JR: Right from the first practice we knew it was a good fit. He pretty much owned it from the get-go.
Blake: He got right to fuckin work. He came home from Indonesia and started learning songs on his own.
Scott: He’s like a machine man. He really came in and nailed everything he was given to work with. Technically, he’s been fantastic of course. Everyone knows how well he plays, but personality-wise he fits in with us just like anyone else ever could.
Blake: That’s a big concern with us.
JR: No drama.
Scott: Right, no drama. Everyone’s on the same page. There’s a little adjustment because Adam is more in the mode of touring all the time and we’re not. But he’s sort of geared down a little and knows we don’t play out as often as Misery Index. Outside of that, it’s been a painless transition.
Cha: How much did Adam have to do with writing any of the new stuff? Or was that Scott programming the drums, at least in demo form?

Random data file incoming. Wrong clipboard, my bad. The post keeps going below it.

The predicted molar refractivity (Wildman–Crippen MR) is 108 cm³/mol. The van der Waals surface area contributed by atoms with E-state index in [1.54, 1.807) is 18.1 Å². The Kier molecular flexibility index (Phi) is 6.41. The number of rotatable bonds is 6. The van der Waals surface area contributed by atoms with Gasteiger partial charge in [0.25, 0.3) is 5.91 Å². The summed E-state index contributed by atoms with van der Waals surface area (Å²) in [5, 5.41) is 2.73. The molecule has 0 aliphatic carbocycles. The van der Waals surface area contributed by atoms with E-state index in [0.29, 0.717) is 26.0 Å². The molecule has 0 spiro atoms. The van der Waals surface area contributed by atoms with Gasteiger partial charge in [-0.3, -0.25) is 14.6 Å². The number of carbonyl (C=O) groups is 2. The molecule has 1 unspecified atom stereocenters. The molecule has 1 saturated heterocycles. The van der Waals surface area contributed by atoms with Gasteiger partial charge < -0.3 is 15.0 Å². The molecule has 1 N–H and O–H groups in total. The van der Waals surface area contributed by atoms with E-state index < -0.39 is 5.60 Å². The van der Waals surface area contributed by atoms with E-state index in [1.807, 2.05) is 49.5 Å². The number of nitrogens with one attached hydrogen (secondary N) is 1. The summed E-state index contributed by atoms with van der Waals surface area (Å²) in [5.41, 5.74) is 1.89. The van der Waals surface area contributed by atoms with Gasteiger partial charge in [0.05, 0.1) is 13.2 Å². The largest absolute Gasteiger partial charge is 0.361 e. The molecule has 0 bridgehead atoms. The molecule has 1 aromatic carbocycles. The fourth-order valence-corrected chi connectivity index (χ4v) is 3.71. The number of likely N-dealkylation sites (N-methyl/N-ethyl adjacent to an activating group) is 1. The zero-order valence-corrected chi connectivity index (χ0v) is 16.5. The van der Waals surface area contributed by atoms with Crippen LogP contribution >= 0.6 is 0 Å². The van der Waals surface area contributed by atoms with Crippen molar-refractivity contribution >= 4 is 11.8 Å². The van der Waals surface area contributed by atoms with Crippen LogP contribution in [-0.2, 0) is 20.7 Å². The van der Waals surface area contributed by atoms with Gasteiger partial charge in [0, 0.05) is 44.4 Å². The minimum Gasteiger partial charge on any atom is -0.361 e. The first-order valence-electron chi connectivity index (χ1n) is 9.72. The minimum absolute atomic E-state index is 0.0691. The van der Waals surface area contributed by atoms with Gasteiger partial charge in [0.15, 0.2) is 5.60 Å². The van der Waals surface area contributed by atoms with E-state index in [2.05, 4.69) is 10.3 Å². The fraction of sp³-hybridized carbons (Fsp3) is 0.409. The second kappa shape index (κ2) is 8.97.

Scott: It’s been a process to get this material written over the course of now three different drummers. The writing process started before Brian ever left the band. There are songs written when Brian was in the band, songs written when Dave was in the band and there were songs written of course, when Adam joined the band. So they’re all written to the different strengths of three different drummers. In fact, most of my drum machine demos are intended as a rough sketch but to Adams credit he really came in and just learned the drum lines verbatim, which blew me away because I wasn’t expecting that. So even the little drum fuck ups that I would program, he learned those and he would actually do them in the studio. He was actually ready to play some of these songs without any accompaniment. We just point the mics at him, get the sounds and he would actually just play by himself. I would just overdub guitars later. So he was a professional about it.